Here’s a number from CNN’s Erin Burnett on OutFront: Super Pacs have spent $35 million already in just four primary states.
— From across the pond, in the article “Romney Super Pac’s damning ad: ‘Gingrich is no Ronald Reagan’,” part of a series titled “Series: Campaign ad watch 2012,” published January 26, 2012 in the UK’s The Guardian.
It is especially fascinating for those of us in the other 49 states (i.e., not in Florida) to see these ads. Would you like a quickie lesson in how Super Pacs — as well as all other forms of campaign fundraising — work? AND (!) do you want to find out how two opposing candidates have forged an anti-Pac pact to make their contest by and for the people, devoid of any big-bucks, slick, devastating ads. Well, here you go:
NOW. Here is the story of two candidates who have atypically agreed to disallow Super Pac ads from “polluting” their campaign, leaving it entirely up to voting constituents to pony up the financial support that both will need, badly, in order to prevail:
Comment: I am really torn about this race. Because I like both candidates.
I was thrilled when moderate Republican Scott Brown, despite all the odds against him as he traveled the state in a beat-up pick-up, became a sensation and defeated the snobbish Martha Coakley who acted as if her victory was a God-given right, just because she was a Democrat and just because she was going to inhabit the Senate seat of the recently-deceased Teddy Kennedy. Surely, Martha assumed, all the Massachusetts voters who’d reelected Teddy for decades, would never, ever vote for a — what? — a Republican? Are you kidding me?, she asked … oh hell, she probably didn’t even ask herself that question because her victory was 110% assured.
Out of the blue, Scott Brown began to win hearts and minds across the state of Massachusetts. Even the national media reported on the grassroots movement towards Brown. Which is how, over 3,000 miles away, I heard about Brown and began following the race — because all of a sudden it really WAS a race. The handsome man — who worked as a model to help pay for school — was no intellectual slouch either. He “received a Bachelors of Arts in History, cum laude from Tufts University in 1981 and a Juris Doctor from Boston College Law School in 1985,” reports Wikipedia.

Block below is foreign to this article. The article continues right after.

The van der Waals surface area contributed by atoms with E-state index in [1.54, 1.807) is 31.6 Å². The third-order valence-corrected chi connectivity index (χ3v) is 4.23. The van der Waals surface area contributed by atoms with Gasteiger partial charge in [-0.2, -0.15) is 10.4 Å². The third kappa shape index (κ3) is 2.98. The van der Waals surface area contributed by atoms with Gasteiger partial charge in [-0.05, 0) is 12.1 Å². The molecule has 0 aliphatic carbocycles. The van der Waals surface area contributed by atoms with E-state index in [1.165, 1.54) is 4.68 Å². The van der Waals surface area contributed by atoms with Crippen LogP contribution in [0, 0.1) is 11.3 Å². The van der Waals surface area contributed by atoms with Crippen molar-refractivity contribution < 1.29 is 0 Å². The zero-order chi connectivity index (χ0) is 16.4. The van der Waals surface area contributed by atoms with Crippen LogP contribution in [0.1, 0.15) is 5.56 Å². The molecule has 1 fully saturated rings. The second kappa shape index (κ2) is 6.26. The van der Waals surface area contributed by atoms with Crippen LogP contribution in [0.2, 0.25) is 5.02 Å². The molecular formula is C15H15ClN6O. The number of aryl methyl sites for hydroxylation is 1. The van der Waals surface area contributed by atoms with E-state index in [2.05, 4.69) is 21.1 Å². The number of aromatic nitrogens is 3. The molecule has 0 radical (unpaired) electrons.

Then the unthinkable happened, and Scott Brown actually won in January 2010. It was a shock that Teddy’s hallowed Senate seat could be “stolen” by a Republican.
There were also national implications. Brown’s victory signaled that voters were fed up with President Obama, Speaker Nancy Pelosi, and Senate Leader Harry Reid’s partisanship and failures to do anything to help the economy recover and to aid the growing number of unemployed. Obama was handed a DREAM scenario with Democratic majorities in Congress, and he still didn’t get anything accomplished, so voters started switching to the Republican party in a somewhat desperate hope.
Elizabeth Warren is a highly appealing candidate, particularly with her expertise in consumer rights and her gift for explaining complex financial issues in a way that anyone can understand.
If I were a Massachusetts voter, I might have a tough time deciding for whom to vote. But I’d probably vote for Brown, given his careful attention to ensuring that his Senate votes reflect the needs and views of his Massachusetts constituents, as well as Brown’s long record of legislative work in the Massachusetts state House and Senate. Elizabeth Warren has none of these experiences in her distinguished background.
Well, this has veered off topic, but it is worth repeating that it is impressive that Brown and Warren have agreed to refuse the funding by Super Pacs.